Teaching wildlife road-crossing tricks

This site has moved! You can catch this and other recent posts at my new page “Life on the Verge” https://lifeontheverge.net/2016/02/07/teaching-wildlife-road-crossing-tricks/

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11 thoughts on “Teaching wildlife road-crossing tricks

  1. I love this post, Kylie, and I love all your work! I had a tragic rat episode last week: rat huddled in the middle of the middle lane of a 3-lane main road, clearly terrified. I parked a bit further on and spent about 15 minutes trying to catch him or coax him to one side or the median strip, but alas, in the end he got hit by a car. Of course I (being a big girls blouse) cried and felt it was all my fault, but really, that’s the point of your first picture, isn’t it? They don’t understand, so crossing structures are there to help them survive.

    Good on you for doing this, and I do love the pictures: the crabs in particular look rather bizarre, but it’s heartening to see multitudes of them scuttling safely across the bridge, rather than getting crushed by the hundreds as doubtless happened previously.

    • Thanks Alison! And thanks for the piece on the Biodiversity Revolution blog . I have a lot of fun doing this work so it’s nice to hear from someone else who enjoys it.

      Sorry to hear about your rat drama. I had a similar experience with a turtle when I was a kid – only someone deliberately ran over it (as in swerved into the wrong lane to hit it) before we could reach it. Sometimes it’s harder to understand human behaviour than animal behaviour. But we can change it for the better I think!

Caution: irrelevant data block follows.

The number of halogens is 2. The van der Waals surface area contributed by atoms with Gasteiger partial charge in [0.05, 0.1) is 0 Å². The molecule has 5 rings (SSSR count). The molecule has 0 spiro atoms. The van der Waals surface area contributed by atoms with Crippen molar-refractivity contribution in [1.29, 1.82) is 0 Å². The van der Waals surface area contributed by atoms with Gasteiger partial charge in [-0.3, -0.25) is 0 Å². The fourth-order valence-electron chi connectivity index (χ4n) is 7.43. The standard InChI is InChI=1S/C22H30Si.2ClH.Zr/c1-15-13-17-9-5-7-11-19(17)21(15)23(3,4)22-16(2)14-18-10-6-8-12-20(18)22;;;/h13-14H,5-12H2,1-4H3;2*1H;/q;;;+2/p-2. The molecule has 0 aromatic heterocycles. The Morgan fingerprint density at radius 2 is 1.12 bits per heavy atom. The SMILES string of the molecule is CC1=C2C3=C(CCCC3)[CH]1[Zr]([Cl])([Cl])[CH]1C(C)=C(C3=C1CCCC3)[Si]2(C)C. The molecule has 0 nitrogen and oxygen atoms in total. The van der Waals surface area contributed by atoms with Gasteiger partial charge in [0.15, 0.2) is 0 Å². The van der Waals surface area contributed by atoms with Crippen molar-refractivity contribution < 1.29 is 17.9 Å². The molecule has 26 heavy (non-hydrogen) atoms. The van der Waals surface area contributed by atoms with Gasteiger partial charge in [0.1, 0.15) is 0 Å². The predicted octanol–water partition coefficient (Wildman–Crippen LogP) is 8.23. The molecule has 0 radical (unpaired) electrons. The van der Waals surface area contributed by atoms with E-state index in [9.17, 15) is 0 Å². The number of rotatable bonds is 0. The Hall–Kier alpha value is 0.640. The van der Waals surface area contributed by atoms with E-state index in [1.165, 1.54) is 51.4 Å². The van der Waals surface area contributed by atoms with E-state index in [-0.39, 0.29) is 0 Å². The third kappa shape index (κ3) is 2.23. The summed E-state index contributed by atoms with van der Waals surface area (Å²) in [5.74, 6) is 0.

• Glad to help share your work out there, Kylie. I think one of the things I find most appealing about it is that it’s a simple solution to what is sometimes considered an intractable problem, namely habitat fragmentation (or at least an aspect of it). I’m rather fascinated by the psychological aspects, too: as in, how long does it take them to approach the bridge, is it the younger ones who venture close first, do they run up and down the supports a few times before crossing, and so on.

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  6. Reblogged this on Mount Gravatt Environment Group and commented:
    Consolidation of habitat by restoration is currently underway at our five bushcare sites. Linking Mt Gravatt Conservation Reserve with other habitat is currently focused on restoration of the Fox Gully wildlife corridor through private property and the Pollinator Link project. Longer term we want to look at wildlife bridges/tunnels.
    Michael Fox

    • Thanks for sharing! And it’s great to hear about the conservation work in your area. I’d love to hear more about it, especially if you’re starting to work towards wildlife bridges and tunnels.

  7. Pingback: Teaching wildlife road-crossing tricks | MGESS Pollinator Link

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